I had to walk up to random strangers at 3 am on the streets of New York and convince them within five seconds to spill their most intimate secrets to me rather than kill me.
Not quite an elevator pitch but the same basic idea. I had a lot of practice. I probably approached over 3,000 people cold.
In some cases people tried to kill me. In one case, I was chased. Other times people opened up their hearts and I am infinitely grateful to them.
The ideas below have worked for me the hundreds of times I’ve had to be persuasive. Either in writing, or in person. In business and in friendships and in love.
I hope variations of it can work for you. You decide.
A) Who are you?
People want to know they are talking to a good, honest, reliable person that they can trust and perhaps even like, or love.
They won’t love you by looking at your resume.
You have to do method acting. Imagine what your body would feel like if they already said “Yes” even before you open your mouth.
You would be standing up straight, smiling, palms open, ready to close the deal. You have to method act at the beginning of your pitch.
If you are slouched and your head is sticking out then your brain is not as well-connected to your nervous system and you won’t be in “flow”.
I can drag out the science here but this is an e-letter and not a peer-reviewed scientific paper.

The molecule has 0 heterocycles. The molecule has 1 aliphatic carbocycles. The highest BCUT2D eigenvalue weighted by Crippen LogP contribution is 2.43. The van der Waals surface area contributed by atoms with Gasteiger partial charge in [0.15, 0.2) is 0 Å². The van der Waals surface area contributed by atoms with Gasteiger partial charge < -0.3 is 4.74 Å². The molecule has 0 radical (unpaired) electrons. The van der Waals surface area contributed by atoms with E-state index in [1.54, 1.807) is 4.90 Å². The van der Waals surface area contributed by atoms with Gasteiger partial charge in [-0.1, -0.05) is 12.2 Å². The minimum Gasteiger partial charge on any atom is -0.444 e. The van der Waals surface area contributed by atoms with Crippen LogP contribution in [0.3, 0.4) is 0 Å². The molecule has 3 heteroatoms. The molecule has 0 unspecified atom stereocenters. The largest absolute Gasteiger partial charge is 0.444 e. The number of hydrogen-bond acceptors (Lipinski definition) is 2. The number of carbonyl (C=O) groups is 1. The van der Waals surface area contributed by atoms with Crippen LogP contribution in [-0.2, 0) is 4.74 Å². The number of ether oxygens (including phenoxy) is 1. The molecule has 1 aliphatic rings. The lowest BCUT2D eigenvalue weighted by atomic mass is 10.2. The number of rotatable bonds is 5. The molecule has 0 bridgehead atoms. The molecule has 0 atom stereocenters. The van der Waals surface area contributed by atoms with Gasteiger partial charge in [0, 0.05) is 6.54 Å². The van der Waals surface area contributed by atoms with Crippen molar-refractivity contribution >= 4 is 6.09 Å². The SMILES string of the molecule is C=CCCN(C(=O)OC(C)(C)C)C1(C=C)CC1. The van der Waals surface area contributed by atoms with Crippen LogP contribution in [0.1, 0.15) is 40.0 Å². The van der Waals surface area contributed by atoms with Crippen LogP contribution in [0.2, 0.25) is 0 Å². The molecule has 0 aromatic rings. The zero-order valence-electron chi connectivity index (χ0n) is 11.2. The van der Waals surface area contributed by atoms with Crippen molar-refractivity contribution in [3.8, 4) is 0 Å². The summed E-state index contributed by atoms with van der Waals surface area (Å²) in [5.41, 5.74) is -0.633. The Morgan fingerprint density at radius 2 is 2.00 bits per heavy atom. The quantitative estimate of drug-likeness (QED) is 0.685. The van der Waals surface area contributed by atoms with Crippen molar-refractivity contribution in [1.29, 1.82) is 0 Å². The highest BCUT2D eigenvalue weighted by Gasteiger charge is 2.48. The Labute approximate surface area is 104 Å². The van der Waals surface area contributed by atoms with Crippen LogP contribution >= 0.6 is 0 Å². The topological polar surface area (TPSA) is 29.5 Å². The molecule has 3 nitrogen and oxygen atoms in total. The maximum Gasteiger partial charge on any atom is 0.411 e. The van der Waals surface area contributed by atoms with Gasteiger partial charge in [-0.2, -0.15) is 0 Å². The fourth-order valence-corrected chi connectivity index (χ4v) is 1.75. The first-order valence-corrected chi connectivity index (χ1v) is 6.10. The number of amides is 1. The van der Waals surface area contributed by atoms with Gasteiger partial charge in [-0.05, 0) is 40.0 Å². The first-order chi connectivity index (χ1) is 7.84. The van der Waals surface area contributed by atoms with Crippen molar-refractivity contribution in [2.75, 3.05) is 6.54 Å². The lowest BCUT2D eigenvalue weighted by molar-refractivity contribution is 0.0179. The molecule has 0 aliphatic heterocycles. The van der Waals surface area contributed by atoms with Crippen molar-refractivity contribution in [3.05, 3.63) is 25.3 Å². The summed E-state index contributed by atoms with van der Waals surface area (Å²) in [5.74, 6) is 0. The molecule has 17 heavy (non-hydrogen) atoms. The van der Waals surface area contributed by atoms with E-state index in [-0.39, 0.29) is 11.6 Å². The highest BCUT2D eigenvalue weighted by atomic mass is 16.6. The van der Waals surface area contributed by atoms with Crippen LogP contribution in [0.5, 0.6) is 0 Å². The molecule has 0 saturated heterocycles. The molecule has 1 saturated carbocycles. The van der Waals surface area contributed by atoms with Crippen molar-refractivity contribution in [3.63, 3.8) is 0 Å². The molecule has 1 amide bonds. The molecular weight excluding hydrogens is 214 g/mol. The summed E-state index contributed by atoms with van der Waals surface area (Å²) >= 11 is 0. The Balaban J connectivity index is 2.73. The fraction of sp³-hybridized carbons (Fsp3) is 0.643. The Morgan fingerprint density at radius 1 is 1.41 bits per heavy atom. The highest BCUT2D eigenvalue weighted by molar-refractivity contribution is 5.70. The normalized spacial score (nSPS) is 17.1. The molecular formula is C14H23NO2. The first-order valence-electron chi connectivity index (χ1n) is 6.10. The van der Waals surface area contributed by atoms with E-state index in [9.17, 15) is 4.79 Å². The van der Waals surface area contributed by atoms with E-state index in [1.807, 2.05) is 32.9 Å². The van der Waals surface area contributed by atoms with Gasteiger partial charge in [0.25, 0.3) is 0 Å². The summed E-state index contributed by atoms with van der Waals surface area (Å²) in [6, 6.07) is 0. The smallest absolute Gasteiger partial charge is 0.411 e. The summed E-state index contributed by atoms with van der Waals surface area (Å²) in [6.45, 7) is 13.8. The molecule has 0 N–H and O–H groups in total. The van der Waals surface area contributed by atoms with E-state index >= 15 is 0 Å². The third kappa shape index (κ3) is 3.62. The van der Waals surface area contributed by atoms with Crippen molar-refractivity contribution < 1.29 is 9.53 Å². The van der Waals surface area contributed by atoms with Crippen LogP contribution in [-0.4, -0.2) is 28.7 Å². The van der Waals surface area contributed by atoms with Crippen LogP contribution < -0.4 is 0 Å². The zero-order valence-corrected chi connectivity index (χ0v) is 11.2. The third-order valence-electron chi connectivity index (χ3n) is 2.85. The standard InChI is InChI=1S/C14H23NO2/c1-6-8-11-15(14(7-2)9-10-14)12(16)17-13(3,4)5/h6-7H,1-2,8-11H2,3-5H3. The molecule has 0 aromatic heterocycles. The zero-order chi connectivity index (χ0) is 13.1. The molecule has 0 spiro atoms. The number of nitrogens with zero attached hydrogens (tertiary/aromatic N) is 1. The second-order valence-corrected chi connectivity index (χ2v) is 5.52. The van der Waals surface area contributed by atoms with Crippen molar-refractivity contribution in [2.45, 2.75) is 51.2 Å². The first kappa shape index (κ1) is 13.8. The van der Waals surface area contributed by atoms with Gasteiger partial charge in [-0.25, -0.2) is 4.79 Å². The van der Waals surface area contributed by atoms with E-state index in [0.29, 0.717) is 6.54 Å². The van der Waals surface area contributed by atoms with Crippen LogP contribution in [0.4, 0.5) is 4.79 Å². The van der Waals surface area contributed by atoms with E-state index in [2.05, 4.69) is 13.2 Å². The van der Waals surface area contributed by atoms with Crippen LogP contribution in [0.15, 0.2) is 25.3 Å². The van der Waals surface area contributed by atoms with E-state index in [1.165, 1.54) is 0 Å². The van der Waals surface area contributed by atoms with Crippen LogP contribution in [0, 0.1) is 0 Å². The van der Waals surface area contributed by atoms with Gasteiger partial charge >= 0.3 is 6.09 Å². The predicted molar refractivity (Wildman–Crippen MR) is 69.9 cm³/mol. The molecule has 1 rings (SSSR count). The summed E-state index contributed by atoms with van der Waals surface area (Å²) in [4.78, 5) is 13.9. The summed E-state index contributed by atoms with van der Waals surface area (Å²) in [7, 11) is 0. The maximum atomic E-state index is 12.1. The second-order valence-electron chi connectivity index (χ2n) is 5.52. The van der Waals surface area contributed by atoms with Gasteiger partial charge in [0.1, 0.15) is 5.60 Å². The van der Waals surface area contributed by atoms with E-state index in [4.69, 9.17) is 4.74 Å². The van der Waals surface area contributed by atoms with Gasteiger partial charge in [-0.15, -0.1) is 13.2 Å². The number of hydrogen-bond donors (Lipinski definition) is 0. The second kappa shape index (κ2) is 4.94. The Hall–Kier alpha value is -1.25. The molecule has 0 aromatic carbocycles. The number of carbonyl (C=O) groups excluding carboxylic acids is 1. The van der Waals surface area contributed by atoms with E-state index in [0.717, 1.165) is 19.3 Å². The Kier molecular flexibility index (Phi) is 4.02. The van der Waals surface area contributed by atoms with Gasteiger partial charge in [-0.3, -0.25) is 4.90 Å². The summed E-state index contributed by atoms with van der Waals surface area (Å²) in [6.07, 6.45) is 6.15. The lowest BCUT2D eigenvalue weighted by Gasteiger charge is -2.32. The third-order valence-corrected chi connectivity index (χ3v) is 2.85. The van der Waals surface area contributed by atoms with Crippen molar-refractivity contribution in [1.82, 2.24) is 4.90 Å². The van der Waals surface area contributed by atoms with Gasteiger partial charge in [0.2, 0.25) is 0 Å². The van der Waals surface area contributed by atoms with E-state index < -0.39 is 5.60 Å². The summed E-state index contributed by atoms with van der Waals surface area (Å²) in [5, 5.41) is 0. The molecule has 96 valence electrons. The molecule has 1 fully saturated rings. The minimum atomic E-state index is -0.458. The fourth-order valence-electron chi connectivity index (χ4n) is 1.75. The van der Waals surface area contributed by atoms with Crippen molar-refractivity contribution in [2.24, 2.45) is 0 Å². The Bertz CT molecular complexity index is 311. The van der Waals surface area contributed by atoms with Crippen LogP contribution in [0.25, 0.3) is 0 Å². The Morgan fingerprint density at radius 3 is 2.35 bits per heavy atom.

The reality is: when you’re slouched over, not only are you not using the full potential of your brain, but you look untrustworthy.
Think about how you breathe when you are anxious and nervous.
I will tell you how I breathe: short, shallow breaths in my upper chest.
So do the reverse before a 10-second pitch.
Breathe deep and in your stomach. Even three deep breaths in the stomach (and when you exhale try to imagine your stomach almost hitting your back) has been shown to totally relax the mind and body.
People sense this. Again, this builds trust and relaxes you.
Now, even though you haven’t said a single word, you’ve probably done the two most important things for persuading someone.
C) Uhhh. Yeah. Uhhh. Mm-hm. Uh-huh
I have a hard time with this. It seems natural to say, “yup” or “right” or “uh-huh” or whatever.
But here are the facts (and, again, there have been studies on this): people perceive you as stupid when you do this.
Just keep quiet when someone is talking.
Then, when someone is done speaking, wait for two seconds before responding. They might not be done yet. And it gives you time to think of a response. If you are thinking of a response while they are talking, then you aren’t listening to them.